A Computational Based Approach for Non-invasive Localization of Atrial ectopic foci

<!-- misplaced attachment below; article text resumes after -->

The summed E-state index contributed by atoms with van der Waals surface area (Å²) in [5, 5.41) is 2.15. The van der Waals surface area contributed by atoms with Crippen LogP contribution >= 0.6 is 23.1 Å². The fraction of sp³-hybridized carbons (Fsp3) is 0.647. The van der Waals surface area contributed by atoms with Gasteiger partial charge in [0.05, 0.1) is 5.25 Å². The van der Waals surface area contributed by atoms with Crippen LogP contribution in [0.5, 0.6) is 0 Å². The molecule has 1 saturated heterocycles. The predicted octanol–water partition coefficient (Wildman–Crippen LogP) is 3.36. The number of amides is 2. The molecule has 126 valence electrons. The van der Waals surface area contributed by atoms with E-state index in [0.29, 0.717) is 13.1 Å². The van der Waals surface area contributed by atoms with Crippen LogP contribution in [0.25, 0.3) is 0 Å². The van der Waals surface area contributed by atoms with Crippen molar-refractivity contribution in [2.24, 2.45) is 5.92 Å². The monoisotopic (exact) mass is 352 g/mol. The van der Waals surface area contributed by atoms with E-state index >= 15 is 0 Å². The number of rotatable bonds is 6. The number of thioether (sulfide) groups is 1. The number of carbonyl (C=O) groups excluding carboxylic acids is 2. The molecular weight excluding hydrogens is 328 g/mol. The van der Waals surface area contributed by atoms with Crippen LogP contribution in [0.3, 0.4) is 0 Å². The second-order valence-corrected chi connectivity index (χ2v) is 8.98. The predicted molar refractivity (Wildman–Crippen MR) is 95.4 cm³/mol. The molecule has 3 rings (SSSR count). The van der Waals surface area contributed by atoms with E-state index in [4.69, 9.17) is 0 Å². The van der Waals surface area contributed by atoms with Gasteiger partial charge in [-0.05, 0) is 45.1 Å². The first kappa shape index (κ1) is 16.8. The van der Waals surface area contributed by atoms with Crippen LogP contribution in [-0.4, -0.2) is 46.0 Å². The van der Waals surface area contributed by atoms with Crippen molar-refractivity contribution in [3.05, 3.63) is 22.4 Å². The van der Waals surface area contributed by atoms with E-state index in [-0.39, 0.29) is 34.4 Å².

Abstract Atrial arrhythmias are the most common cardiac arrhythmia, affecting six million people in Europe and imposing a huge healthcare bur- den on society. New technologies are helping electrophysiologists to tailor the treatment to each patient in different ways. For instance, magnetic resonance imaging (MRI) allows to assess the spatial distribution of atrial fibrosis; electro-anatomical maps (EAM) permit to obtain an electrical char- acterization of tissue in real-time; electrocardiographic imaging (ECGI) al- lows to study cardiac electrical activity non-invasively; and radiofrequency ablation (RFA), allows to eliminate pathological tissue in the heart that is triggering or sustaining an arrhythmia. Despite the access to advanced technologies and well-developed clinical guidelines for the management of atrial arrhythmia, long-term treatment success rates remain low, due to the complexity of the disease. Therefore, there is a compelling need to improve clinical outcomes for the benefit of patients and the healthcare system. Detailed biophysical models of the atria and torso could be employed to integrate all the patient data into a single reference 3D model able to re- produce the complex electrical activation patterns observed in experiments and clinics. However, there are some limitations related to the difficulty of building such models for each patient, or performing a substantial number of simulations to plan the optimal RFA therapy. Considering all those lim- itations, we propose to use detailed biophysical models and simulations as a tool to train machine learning systems, for which we have all the ground- truth data which would be impossible to obtain in a real clinical setting. Therefore, we can perform hundreds of electrophysiology simulations, con- sidering a variety of common scenarios and pathologies, and train a system that should be able to recognize them from a limited set of non-invasive pa- tient data, such as an electrocardiogram (ECG), or a body surface potential map (BSPM).